Keep your creepy

There are two kinds of locals during Derby. The kind that dives into the season, hits all the parties they can afford and readies their TwinSpires accounts for playing the ponies; and there is the kind that bristles with discontent at the Derby months before it comes, plans their vacation during the season and shakes their fist at the inevitable traffic that arises.

I’m the former.

I avoid most crowded events such as Thunder, but I can’t wait for the pre-Derby fashion shows, Derby parties and late dancing and bourbon-drinking hours. During Derby, in full Kentucky girl fashion, I go all in and wake up the week after Derby with mild regrets — but great memories.

Derby is the time to let your hair down, sample the local sips and forget that you’re a responsible adult. There are enough cabs, Lyfts, homey totes to keep your irresponsible ass off the roads and provide you with the lack of accountability you seek during Derby season.

If you are local and receiving guests for the Derby, give them this piece of advice… leave the hangups at the state border. Come, have a good time and get out and meet the real people of our city. Ignore that we have a Bible-beating governor, who is more concerned about selfies than his citizens, and know that during Derby, we don’t give a shit about him, his cohorts or his King James — we’re here to party.  During Derby, damn near anything goes… damn near. One thing, and it is major… don’t bring us your human trafficking creepiness.

We don’t want that.

With that said, during each Derby season, the instances of human trafficking tick up. People want fun and, for grownups, that fun often includes sex. We know that some out-of-towners bring their own purchased companions, and then others come to town and seek more local flavor, and unfortunately that can include the harm of many young women and children.

We welcome you to our city, but we don’t welcome the damage that human trafficking leaves behind. Note: This is not a demonization of sex work or consenting, sex workers. I’m not concerned with people finding other grownups with whom to get their rocks off. I’m only concerned that the people involved in the sex work want to be there and are old enough to make that decision.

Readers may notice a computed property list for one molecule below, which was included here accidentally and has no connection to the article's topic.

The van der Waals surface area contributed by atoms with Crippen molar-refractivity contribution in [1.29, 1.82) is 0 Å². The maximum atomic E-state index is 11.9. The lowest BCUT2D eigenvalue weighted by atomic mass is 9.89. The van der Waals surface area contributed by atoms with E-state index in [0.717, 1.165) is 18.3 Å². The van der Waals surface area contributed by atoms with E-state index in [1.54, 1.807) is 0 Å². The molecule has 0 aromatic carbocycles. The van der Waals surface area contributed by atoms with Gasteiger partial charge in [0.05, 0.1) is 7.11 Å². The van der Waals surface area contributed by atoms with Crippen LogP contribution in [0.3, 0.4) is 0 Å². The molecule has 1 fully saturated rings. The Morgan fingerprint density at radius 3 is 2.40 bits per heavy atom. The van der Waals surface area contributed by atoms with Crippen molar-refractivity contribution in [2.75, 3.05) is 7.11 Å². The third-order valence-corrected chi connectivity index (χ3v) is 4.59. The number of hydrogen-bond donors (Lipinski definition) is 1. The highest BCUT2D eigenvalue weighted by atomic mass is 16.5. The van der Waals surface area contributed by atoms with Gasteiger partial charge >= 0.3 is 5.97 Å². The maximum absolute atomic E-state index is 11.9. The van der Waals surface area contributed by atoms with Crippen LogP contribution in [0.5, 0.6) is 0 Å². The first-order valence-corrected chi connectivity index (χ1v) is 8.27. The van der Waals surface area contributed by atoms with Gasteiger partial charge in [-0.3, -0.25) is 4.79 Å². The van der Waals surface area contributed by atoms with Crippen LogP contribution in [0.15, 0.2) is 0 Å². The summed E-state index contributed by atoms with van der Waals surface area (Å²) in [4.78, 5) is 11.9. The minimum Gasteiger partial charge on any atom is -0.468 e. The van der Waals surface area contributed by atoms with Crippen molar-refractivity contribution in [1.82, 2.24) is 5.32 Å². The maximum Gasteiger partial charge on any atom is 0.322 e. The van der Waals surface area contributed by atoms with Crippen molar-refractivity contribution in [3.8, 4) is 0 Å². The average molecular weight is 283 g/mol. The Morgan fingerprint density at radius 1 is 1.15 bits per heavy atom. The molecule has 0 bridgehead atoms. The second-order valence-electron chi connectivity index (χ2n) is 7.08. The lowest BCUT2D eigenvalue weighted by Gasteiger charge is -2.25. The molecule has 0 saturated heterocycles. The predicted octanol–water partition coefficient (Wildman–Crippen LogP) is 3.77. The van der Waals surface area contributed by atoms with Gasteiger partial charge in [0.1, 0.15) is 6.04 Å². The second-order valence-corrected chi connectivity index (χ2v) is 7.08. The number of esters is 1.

What I don’t want to see are the scores of hospital visits, rape kits that will never be processed, police reports, arrests and infectious disease reports, which all are tied to the illegal sex trade and, particularly, when that trade affects children. More than half of human trafficking victims are children, and many have been forced into the trade and kept there through intimidation and abuse.

There are many reasons to be vigilant during these next few weeks. We want to think that our city is a place to come and have a good time. We want to think that the good time people are having doesn’t have a human body count. The industry that surrounds gambling and stakes racing has in its underbelly the element of debauchery in all its forms. Debauchery is part of the fun of Derby. It really is. Just be mindful that all participants aren’t ones who are able to choose their participation or enjoy what that means.

Many years ago, I worked with a child whose parents sold her at the Kentucky State Fair. She wasn’t an unusual case. It is another local event that draws many visitors and the demand for easy sex. People come to the Derby with money to spend. They want to drink, they want to bet and they want to fuck something or be seen with something beautiful. Those dollars are attractive to people in poor neighborhoods surrounding the racetrack, and the draw of that money extends through the entire event. There are sex workers who come each year to take advantage of those dollars, and there are the criminals who coerce or force unwilling individuals to participate in sex work for the sake of getting access to the money being spent in the city.

This isn’t a glitzy problem. I’m not concerned about celebrities coming to town and buying children. I’m also not saying it hasn’t happened, or that it never will. I just know that the majority of those victimized during this season are abused by people who aren’t high profile and many who aren’t even big spenders. They are the real creeps. They are the ones who come to town with these intentions. Keep them in your sights and keep victims of sex trafficking in your mind.

About the Author

Keep your creepy

Erica Rucker is LEO Weekly’s Arts & Entertainment Editor. In addition to her work at LEO, she is a haphazard writer,  photographer, tarot card reader, and fair to middling purveyor of motherhood. Her earliest memories are of telling stories to her family and promising that the next would be shorter than the first. They never were. You can follow Erica on Twitter, but beware of honesty, overt blackness and occasional geeky outrage.

@@feralnegress

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